Parents with minor children are always concerned about their welfare. Part of that concern is who will take care of their children if something happens to them. While you may not want to consider the possibility of your children being without their parents, you can, at least, have the peace of mind that planning ahead can provide. In California, you need to plan ahead for guardianship for your minor children, should anything happen to you.
1. What is guardianship?
Guardianship is a legal status bestowed by the court that allows a person to care for a minor child and make decisions on the child’s behalf. The laws governing guardianships are very different from one state to the next. In most jurisdictions, the person seeking legal guardianship over a minor child must first file a petition with the court. While the court has substantial discretion in determining who would be a proper guardian, the preferences of the parents play a major role in that determination. The way to make your preferences known is to include provisions regarding guardianship in your estate plan.
2. Legal guardianship following the death of both parents
If one parent dies, the surviving parent will automatically remain the child’s legal guardian unless that person’s parental rights have been terminated. The problem comes when either the remaining parent dies, or both parents die at the same time. At that point, a guardian must be appointed by the court to have legal guardianship over the minor children.
3. Include guardianship provisions in your last will and testament
As you probably know, the last will and testament is generally used to provide instructions regarding the distribution of your property upon your death. Another purpose of a will is to appoint someone as guardian of your children, in the even they are still minors at the time of your death, and there is no surviving parent. Without a will, the court will decide who receives the property in your estate, based on the laws of intestate succession, regardless of what your intentions may have been.
The same is true with your children. If you do not have a will in place, at the time of your death, which appoints a guardian for your children the court will determine who that guardian will be, without any input from you. Do you want to leave that decision in the hands of an impartial judge?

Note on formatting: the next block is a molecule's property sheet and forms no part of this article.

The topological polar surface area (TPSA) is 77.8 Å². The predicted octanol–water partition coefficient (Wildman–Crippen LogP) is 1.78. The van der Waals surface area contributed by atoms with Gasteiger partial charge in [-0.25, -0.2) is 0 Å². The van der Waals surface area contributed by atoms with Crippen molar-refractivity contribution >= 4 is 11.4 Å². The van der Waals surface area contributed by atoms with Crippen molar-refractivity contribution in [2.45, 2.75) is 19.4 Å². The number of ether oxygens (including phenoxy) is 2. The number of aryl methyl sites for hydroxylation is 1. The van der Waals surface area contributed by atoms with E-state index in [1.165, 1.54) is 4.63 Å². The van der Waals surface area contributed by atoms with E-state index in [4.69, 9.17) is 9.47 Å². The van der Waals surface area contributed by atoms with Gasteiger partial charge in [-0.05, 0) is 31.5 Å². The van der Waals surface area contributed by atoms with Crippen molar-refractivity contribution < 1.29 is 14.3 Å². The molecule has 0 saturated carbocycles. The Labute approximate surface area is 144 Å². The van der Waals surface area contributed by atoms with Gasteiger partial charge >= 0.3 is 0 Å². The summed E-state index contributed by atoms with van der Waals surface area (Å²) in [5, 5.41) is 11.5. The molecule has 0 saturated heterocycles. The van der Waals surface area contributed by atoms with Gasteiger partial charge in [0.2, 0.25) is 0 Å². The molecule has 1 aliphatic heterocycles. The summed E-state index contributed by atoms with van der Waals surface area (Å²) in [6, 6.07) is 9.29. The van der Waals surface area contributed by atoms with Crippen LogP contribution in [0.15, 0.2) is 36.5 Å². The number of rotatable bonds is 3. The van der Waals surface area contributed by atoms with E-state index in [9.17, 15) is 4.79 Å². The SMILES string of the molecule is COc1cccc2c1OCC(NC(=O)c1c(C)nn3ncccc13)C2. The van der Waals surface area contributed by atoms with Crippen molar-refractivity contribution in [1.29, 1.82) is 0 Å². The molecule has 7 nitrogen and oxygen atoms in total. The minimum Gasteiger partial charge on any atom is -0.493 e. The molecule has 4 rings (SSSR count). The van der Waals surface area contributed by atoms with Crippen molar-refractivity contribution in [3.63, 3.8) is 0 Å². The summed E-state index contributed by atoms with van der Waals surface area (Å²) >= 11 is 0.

4. Consider both present and future circumstances
Deciding who to name as legal guardian of your children can be a very difficult task for many people. Something important to remember is the possibility that a person’s circumstances may change in the future. In other words, someone who may seem like the perfect guardian today, may not be so perfect a choice in the future. Be sure to take into consideration the age, health and location of the people you may select as guardian. Be aware that these factors will likely change in the future. Therefore, it is a good idea to choose both primary and secondary guardians, in case there is anything preventing your primary guardian from serving in that role when the time comes. Ultimately, the court must determine if the person you have chosen is proper at the time the appointment needs to be made. Having an alternative will be very helpful for the court.
5. Be sure your legal guardians have everything they need to care for your child
In order to provide appropriate care for your children, your guardian needs to have access to sufficient financial resources. You can establish these resources through a testamentary trust. A testamentary trust actually becomes effective upon your death, pursuant to the instructions you include in your will or revocable living trust. For example, as most parents provide in their wills or living trusts that their children will receive equal shares of their estates, the guardian would instead have access to those assets, for the benefit of the children.
6. What if I don’t make provisions for a guardian?
If you do not include guardianship provisions in your will or establish a trust, the determination of who should serve as legal guardian of your children will be made by the probate court. While it is certainly the judge’s responsibility to ensure the best interests of the child are met, the decision may not correspond with your own wishes. For that reason, establishing an estate plan that includes guardianship provisions is the best course of action for you and your family.
If you have questions regarding guardianship or any other estate planning needs, contact the Northern California Center for Estate Planning and Elder Law for a consultation, either online or by calling us at (916) 437-3500.